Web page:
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Printer Science

New Technology Could Lead To 3D Printers 62

Posted by kdawson
from the chemical-origami dept.
nomoreself writes "PhysicsWeb reports that a team of scientists in Jerusalem has come up with a method for creating self-assembling 3-dimensional models from a single sheet of paper. The 'chemical origami' is created by etching a pattern of monomer onto the paper and then heating it. The chemical's reaction to the heat causes bends of varying degree in the paper, molding the sheet into the patterned model. A professor in the US with no apparent ties to the study says in the article that the technique could be used to create self-assembling prototypes, or even a printer that prints 3D objects."
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New Technology Could Lead To 3D Printers

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  • Excellent! (Score:5, Funny)

    by mstahl (701501) <(marrrrrk) (at) (gmail.com)> on Saturday February 24, 2007 @02:43PM (#18135330) Homepage Journal
    This'll really help me finish the rest of these 10,000 paper cranes!
  • porn? (Score:5, Funny)

    by binarybum (468664) on Saturday February 24, 2007 @02:49PM (#18135384) Homepage
    thought this might be good for porn - then started thinking about paper cuts.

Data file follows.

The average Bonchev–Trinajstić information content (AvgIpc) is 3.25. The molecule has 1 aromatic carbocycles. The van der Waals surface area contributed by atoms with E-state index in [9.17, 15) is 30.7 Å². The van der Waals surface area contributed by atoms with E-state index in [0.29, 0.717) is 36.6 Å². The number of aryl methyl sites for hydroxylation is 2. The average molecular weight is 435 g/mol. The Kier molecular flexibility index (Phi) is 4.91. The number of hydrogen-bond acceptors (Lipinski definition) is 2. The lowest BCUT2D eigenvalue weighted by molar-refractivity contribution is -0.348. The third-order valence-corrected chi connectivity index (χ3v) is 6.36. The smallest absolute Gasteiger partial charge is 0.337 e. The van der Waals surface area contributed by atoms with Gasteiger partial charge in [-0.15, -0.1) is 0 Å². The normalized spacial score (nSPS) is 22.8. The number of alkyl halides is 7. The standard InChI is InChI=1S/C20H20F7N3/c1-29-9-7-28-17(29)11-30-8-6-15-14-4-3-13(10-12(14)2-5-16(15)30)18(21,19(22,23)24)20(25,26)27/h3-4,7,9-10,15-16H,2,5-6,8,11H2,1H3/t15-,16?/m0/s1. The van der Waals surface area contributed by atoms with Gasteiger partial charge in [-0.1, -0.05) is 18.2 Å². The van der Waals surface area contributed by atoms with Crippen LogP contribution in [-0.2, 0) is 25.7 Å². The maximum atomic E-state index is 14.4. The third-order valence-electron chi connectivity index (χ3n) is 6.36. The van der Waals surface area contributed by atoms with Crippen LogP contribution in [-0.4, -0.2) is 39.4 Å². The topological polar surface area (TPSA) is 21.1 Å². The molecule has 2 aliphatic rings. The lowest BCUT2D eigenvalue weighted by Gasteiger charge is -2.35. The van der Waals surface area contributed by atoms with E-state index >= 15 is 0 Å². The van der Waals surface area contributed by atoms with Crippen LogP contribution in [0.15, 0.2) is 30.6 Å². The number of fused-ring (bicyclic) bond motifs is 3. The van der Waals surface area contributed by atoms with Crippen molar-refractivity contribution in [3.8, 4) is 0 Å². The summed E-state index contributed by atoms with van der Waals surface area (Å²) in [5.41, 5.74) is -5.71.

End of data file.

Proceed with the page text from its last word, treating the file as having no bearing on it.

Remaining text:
• No, it's still ideal for porn. After all, what else does one call the thing, but a:

      Fully-automated Universal Construction Kit
    • by iPaul (559200)
      Funny, great minds must think alike because pr0n was my first thought, too.
    • by mrmeval (662166)
      Well it's still not Bubblegum crisis's instantly expanding plastic penises that can knock out tanks.

      Darnit.
    • Ouch! Try explaining to your significant other why your johnson looks like a barber pole. :'-(
  • by CasulPoster (705596) on Saturday February 24, 2007 @02:54PM (#18135406)
    Geez Slashdot, get with the times. I saw my first 3d printer (that prints solid objects, not paper) prototype 5 years ago. My housemate's architect boyfriend brought home a bunch of 3D models he printed out at work in their model shop.
  • Bah! (Score:5, Funny)

    by Cheviot (248921) on Saturday February 24, 2007 @02:56PM (#18135418)
    My printer is already 3 dimensional.
  • Thus, not much chance to evaluate the technical limitations of such chemical bending of paper.

    In fact, here's the complete text of the article, since it's so short:

    I'd definitely call this a paper bending toolset, rather than a paper folding toolset - fine distinction perhaps, but it doesn't sound as if you'd achieve the creased edges one would expect out of origami, but rather the bent edges of a wet piece of paper drying into a shape. I wonder what the real ranges of movement that are possible with such

    • I really should use the preview button when attempting to use blockquote.

      Ryan Fenton
    • by tinkertim (918832) *

      Ah, the pictures there do actually help.


      Ayup. Thanks for posting that. Could not wrap my head around what the 'printout' would look like from TFA.

      Would be a cool way of making realistic looking ashtrays out of thick wads of flashpaper, provided the flashpaper + chemicals didn't fuck up a 2 million dollar printer.